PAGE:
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How to Save the Community Colleges During the Budget Crisis

by Indy, published

With a likelihood of a $47 million decrease in funding and $340 million in deferred payments from the state, California's 110 community colleges have not escaped the doom-and-gloom of budget cuts. Couple that with the daunting statistic of a 10 percent increase in applications this year, a trend that echoes in different proportions around the country, and the result could be a 5 percent cut in classes. However, creative solutions could guarantee that community colleges, and their students, escape the financial crunch less scathed than the numbers predict.

The system, which enrolls 2.7 million students statewide, still has options to make it easier for its students to stay enrolled, and allow higher degree seekers easier access to the four year institutions they desire. For one, California's community colleges should consider offering more online and distance learning classes. Students whose local community college does not offer, say, UC or CSU transferable Art History or Statistics courses should look into ones, even those based afar, that do. Plenty of institutions, such as Diablo Valley College, based in Concord, are an academic gold mine of classes that make the cut--and do not ever require its students to set foot in the classroom. Web sites such as are specifically set up to tell students whether their courses, online and distance learning included, are transferable to their institution of choice.

Community colleges should also consider modifying their enrollment policy. Now, almost anyone who is a California resident easily fits the bill for acceptance to the $20-per-unit institutions. While a large number of applicants are Associates or Bachelor degree seeking, many are likely simply looking to augment their skills, cater to their intellectual curiosity or delve into a change of scenery. While these folks should be able to take advantage of the colleges' offerings, they should not--at least in times of a deficit--be given completely equal footing with students seeking to gain a degree or transfer in the near future. Impacted classes that are UC and CSU transferable--or that students can prove transfer to another institution of their liking-- should give priority enrollment to students who state on their application that they aim to transfer. Granted, there is no way to hold them to their words, but it will at least trim classes down, allowing more students to gain the classes they need--and the opportunities they will provide down the line.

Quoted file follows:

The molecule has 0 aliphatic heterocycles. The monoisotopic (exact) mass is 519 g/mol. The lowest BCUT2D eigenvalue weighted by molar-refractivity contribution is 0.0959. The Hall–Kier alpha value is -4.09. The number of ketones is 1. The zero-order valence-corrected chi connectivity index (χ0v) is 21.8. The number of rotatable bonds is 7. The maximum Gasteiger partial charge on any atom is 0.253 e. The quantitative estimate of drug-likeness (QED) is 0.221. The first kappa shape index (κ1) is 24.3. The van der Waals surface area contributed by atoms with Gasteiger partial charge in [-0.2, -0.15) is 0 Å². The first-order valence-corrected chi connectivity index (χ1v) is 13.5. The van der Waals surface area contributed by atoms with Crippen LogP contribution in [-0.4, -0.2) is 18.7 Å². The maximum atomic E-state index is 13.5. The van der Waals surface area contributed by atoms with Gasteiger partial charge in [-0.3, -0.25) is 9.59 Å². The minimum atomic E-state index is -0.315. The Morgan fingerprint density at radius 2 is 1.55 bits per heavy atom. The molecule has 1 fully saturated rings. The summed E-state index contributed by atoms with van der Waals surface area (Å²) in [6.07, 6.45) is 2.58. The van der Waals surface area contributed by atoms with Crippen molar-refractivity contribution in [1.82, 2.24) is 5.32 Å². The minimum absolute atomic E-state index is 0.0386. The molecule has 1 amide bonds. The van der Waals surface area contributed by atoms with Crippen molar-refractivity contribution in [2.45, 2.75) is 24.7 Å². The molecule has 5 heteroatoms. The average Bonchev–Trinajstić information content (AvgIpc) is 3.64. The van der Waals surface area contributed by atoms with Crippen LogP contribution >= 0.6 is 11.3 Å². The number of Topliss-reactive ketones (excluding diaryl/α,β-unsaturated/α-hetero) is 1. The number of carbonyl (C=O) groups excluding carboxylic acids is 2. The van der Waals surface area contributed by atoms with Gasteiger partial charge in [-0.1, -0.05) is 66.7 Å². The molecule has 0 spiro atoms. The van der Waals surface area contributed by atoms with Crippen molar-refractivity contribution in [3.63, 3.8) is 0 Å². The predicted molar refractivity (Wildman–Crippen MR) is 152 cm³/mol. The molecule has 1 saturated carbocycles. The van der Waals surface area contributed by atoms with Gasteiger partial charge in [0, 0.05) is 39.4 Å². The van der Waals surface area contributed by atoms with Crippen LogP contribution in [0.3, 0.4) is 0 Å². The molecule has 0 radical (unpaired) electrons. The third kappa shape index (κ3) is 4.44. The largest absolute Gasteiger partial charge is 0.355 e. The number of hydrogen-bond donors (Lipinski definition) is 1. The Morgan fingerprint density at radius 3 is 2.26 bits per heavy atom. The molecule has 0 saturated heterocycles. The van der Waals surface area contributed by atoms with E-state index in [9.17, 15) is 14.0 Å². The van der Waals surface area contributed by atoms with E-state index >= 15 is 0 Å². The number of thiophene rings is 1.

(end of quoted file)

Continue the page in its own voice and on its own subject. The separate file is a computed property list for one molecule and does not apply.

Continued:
Still, there is no grade-A solution to the colleges' financial woes. Schools still have to pay instructors to lead online courses, or create them. However, they are saved from construction costs, as classrooms are replaced with with virtual ones, and programs such as WebCT allow for easy online course design. Educational experts have oft argued that in-person learning is the most effective, and some students learn best when their teacher exists in human, rather than computerized, form. But to adhere to the old "desperate times call for desperate measures" aphorism, offering transferable classes, in whatever format, should be the aim right now. Furthermore, traditional classes would not be eliminated, they would just be complimented with alternatives.

California community colleges currently await stimulus package funds, which they should seek to utilize in the most efficient way possible. That should not making it easier--rather than the other way around--for California residents, and degree seekers, to meet their goals. As CSUs and UCs have already put a ceiling on enrollment, there needs to be another viable option.

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